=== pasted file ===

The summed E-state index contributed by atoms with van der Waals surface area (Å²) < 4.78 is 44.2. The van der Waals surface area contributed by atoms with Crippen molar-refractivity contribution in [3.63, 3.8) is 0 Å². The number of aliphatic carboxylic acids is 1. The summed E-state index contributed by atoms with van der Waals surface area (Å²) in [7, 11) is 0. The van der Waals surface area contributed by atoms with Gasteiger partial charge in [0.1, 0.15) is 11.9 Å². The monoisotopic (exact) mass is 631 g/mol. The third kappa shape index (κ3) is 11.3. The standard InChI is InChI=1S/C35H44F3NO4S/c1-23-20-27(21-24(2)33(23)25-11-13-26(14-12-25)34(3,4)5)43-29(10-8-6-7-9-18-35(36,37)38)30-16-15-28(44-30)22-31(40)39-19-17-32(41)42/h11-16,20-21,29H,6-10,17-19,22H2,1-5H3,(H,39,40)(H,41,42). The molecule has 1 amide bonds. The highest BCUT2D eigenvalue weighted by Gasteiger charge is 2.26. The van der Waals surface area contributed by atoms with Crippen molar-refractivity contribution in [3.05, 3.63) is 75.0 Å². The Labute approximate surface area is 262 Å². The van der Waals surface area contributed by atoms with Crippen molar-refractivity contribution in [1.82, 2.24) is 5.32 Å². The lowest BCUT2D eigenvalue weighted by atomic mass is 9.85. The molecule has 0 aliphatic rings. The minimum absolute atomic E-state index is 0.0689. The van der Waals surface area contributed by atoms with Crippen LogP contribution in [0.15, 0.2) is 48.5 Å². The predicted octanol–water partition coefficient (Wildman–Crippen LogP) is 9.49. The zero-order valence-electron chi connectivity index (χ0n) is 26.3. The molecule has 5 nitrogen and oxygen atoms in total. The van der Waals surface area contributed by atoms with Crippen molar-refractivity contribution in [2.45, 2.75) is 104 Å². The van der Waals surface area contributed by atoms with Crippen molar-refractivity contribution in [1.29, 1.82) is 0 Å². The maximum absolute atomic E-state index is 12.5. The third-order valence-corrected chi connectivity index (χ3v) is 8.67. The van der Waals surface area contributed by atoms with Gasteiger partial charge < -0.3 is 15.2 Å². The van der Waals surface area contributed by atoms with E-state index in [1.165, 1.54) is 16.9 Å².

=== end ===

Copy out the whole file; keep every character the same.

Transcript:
The summed E-state index contributed by atoms with van der Waals surface area (Å²) < 4.78 is 44.2. The van der Waals surface area contributed by atoms with Crippen molar-refractivity contribution in [3.63, 3.8) is 0 Å². The number of aliphatic carboxylic acids is 1. The summed E-state index contributed by atoms with van der Waals surface area (Å²) in [7, 11) is 0. The van der Waals surface area contributed by atoms with Gasteiger partial charge in [0.1, 0.15) is 11.9 Å². The monoisotopic (exact) mass is 631 g/mol. The third kappa shape index (κ3) is 11.3. The standard InChI is InChI=1S/C35H44F3NO4S/c1-23-20-27(21-24(2)33(23)25-11-13-26(14-12-25)34(3,4)5)43-29(10-8-6-7-9-18-35(36,37)38)30-16-15-28(44-30)22-31(40)39-19-17-32(41)42/h11-16,20-21,29H,6-10,17-19,22H2,1-5H3,(H,39,40)(H,41,42). The molecule has 1 amide bonds. The highest BCUT2D eigenvalue weighted by Gasteiger charge is 2.26. The van der Waals surface area contributed by atoms with Crippen molar-refractivity contribution in [3.05, 3.63) is 75.0 Å². The Labute approximate surface area is 262 Å². The van der Waals surface area contributed by atoms with Crippen molar-refractivity contribution in [1.82, 2.24) is 5.32 Å². The lowest BCUT2D eigenvalue weighted by atomic mass is 9.85. The molecule has 0 aliphatic rings. The minimum absolute atomic E-state index is 0.0689. The van der Waals surface area contributed by atoms with Crippen LogP contribution in [0.15, 0.2) is 48.5 Å². The predicted octanol–water partition coefficient (Wildman–Crippen LogP) is 9.49. The zero-order valence-electron chi connectivity index (χ0n) is 26.3. The molecule has 5 nitrogen and oxygen atoms in total. The van der Waals surface area contributed by atoms with Crippen molar-refractivity contribution in [2.45, 2.75) is 104 Å². The van der Waals surface area contributed by atoms with Crippen molar-refractivity contribution in [1.29, 1.82) is 0 Å². The maximum absolute atomic E-state index is 12.5. The third-order valence-corrected chi connectivity index (χ3v) is 8.67. The van der Waals surface area contributed by atoms with Gasteiger partial charge < -0.3 is 15.2 Å². The van der Waals surface area contributed by atoms with E-state index in [1.165, 1.54) is 16.9 Å².